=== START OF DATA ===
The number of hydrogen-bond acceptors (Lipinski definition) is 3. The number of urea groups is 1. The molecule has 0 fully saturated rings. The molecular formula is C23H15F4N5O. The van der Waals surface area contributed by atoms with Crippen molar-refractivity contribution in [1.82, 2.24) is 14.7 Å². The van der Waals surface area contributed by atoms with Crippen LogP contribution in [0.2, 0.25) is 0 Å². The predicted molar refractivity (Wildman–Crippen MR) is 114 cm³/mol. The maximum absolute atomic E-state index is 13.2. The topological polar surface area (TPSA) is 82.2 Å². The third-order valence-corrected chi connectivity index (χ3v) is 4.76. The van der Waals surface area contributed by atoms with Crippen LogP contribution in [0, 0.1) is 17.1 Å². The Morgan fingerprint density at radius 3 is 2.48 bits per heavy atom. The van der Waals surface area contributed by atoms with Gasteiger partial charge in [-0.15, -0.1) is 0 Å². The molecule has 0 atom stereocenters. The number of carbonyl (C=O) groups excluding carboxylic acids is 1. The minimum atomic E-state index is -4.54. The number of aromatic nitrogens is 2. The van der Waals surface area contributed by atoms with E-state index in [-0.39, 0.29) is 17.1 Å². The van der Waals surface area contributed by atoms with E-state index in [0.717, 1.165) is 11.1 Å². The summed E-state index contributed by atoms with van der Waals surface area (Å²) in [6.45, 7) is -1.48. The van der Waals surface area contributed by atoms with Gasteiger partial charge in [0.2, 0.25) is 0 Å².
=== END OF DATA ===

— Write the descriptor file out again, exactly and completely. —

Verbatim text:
The number of hydrogen-bond acceptors (Lipinski definition) is 3. The number of urea groups is 1. The molecule has 0 fully saturated rings. The molecular formula is C23H15F4N5O. The van der Waals surface area contributed by atoms with Crippen molar-refractivity contribution in [1.82, 2.24) is 14.7 Å². The van der Waals surface area contributed by atoms with Crippen LogP contribution in [0.2, 0.25) is 0 Å². The predicted molar refractivity (Wildman–Crippen MR) is 114 cm³/mol. The maximum absolute atomic E-state index is 13.2. The topological polar surface area (TPSA) is 82.2 Å². The third-order valence-corrected chi connectivity index (χ3v) is 4.76. The van der Waals surface area contributed by atoms with Crippen LogP contribution in [0, 0.1) is 17.1 Å². The Morgan fingerprint density at radius 3 is 2.48 bits per heavy atom. The van der Waals surface area contributed by atoms with Gasteiger partial charge in [-0.15, -0.1) is 0 Å². The molecule has 0 atom stereocenters. The number of carbonyl (C=O) groups excluding carboxylic acids is 1. The minimum atomic E-state index is -4.54. The number of aromatic nitrogens is 2. The van der Waals surface area contributed by atoms with E-state index in [-0.39, 0.29) is 17.1 Å². The van der Waals surface area contributed by atoms with E-state index in [0.717, 1.165) is 11.1 Å². The summed E-state index contributed by atoms with van der Waals surface area (Å²) in [6.45, 7) is -1.48. The van der Waals surface area contributed by atoms with Gasteiger partial charge in [0.2, 0.25) is 0 Å².